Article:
Implementing the CT Dose Check is a commendable New Year’s resolution for radiology departments, but this January it is no longer just a patient safety and department quality issue. Hospital outpatient radiology departments, imaging centers, and physician offices with CT scanners are required to meet the four attributes of the Medical Imaging & Technology Alliance (MITA) Smart Dose CT standard.
If they do not, the U.S. Centers for Medicaid and Medicare Services (CMS) will reimburse at a lower rate. A penalty of 5% per examination performed on non-compliant CT scanners will be imposed in 2016, increasing to 15% in January 2017.
The NEMA CT Dose Check, part of MITA’s CT Smart Dose standard (NEMA XR-20), is a technical standard that automatically checks for potentially high dose levels and generate an alert. It consists of two parts: a CT Dose Alert and a CT Dose Notification.
To implement the CT Dose Alert, it is necessary to preset a value of the volumetric CT dose Index (CTDIvol) or Dose-Length Product (DLP) for each CT protocol. This enables a CT scanner to alert its operator if the scan settings will produce an estimated dose that exceeds the preset value. The alert is intended to prevent major errors in scan settings that can cause radiation injuries from excessively high radiation exposures. Facilities can nominally set 1,000 mGy as the CT Dose Alert value as suggested by the U.S. Food and Drug Administration.
The CT Dose Notification enables operators to set specific values of (CTDIvol) and DLP for each CT protocol as notification values. A warning is displayed on the CT console if the notification value is exceeded. It may be overridden, but a technologist must verify the scan settings and specify why the values are being used for a patient.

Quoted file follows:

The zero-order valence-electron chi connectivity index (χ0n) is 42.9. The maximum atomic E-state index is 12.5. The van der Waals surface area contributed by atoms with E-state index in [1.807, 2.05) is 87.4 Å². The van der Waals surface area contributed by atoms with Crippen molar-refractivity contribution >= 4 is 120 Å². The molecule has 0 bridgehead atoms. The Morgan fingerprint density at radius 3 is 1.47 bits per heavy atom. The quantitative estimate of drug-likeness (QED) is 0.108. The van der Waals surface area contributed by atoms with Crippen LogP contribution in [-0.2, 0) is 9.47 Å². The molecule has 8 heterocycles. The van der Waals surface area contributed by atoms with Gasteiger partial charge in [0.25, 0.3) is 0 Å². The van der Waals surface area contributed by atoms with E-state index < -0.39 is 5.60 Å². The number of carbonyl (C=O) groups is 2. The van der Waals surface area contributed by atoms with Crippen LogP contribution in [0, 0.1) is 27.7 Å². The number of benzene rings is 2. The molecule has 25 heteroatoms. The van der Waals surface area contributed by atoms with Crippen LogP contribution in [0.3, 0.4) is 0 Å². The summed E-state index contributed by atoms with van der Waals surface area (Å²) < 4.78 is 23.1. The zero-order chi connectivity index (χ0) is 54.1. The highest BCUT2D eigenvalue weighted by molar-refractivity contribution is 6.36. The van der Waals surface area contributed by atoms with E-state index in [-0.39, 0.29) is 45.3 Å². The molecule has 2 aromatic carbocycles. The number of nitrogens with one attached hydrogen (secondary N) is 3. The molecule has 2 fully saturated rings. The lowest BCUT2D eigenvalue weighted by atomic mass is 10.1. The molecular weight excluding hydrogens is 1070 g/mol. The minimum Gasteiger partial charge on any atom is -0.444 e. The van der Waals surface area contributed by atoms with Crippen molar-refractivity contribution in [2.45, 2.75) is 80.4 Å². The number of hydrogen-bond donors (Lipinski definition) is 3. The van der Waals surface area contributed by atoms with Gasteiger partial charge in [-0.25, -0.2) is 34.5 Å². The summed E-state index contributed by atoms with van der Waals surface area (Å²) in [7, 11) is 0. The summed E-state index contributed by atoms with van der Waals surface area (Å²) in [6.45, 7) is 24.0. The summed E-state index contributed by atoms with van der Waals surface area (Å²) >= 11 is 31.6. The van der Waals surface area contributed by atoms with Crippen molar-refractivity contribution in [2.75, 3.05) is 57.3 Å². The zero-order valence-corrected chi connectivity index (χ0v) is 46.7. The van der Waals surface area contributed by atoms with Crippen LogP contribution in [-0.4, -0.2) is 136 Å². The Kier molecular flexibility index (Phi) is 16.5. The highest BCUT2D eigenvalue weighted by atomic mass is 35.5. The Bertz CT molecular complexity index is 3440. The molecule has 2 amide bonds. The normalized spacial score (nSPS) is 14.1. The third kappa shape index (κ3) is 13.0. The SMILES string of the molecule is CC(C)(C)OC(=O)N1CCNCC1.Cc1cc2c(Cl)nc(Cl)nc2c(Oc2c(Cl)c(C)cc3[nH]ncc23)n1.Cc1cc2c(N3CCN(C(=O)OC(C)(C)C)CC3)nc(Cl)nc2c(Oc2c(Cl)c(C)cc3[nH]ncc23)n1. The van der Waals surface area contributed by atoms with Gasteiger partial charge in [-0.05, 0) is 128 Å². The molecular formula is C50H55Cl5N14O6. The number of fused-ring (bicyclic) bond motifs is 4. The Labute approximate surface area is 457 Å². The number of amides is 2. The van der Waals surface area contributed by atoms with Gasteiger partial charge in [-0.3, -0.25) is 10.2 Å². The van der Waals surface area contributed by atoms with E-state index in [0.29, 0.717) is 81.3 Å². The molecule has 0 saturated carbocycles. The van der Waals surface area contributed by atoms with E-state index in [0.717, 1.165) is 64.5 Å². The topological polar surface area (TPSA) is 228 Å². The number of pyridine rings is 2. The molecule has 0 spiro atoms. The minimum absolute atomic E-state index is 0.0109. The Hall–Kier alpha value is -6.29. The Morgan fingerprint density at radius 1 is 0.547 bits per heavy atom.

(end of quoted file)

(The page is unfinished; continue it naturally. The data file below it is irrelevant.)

Notification values for standard CT protocols have been created through a collaboration by MITA, the American College of Radiology, and the American Association of Physicists in Medicine (AAPM). (They may be accessed here on the American Association of Physicists in Medicine website.) The notification values provide guidance to aid in identification of dose indices which may exceed diagnostic reference levels established by an imaging facility.
“Implementation can be very smooth, without any negative impact on clinical workflow,” said Mahadevappa Mahesh, Ph.D., associate professor of radiology and cardiology at the Johns Hopkins University School of Medicine in Baltimore, and author of an article published online in the Journal of the American College of Radiology explaining the CT Dose Check Standard. Dr. Mahesh also emphasizes that the CT Dose Check standard provides an additional opportunity to mitigate inadvertent high radiation exposures in CT.
2016 marks year for mandatory CT Dose Check. Appl Radiol.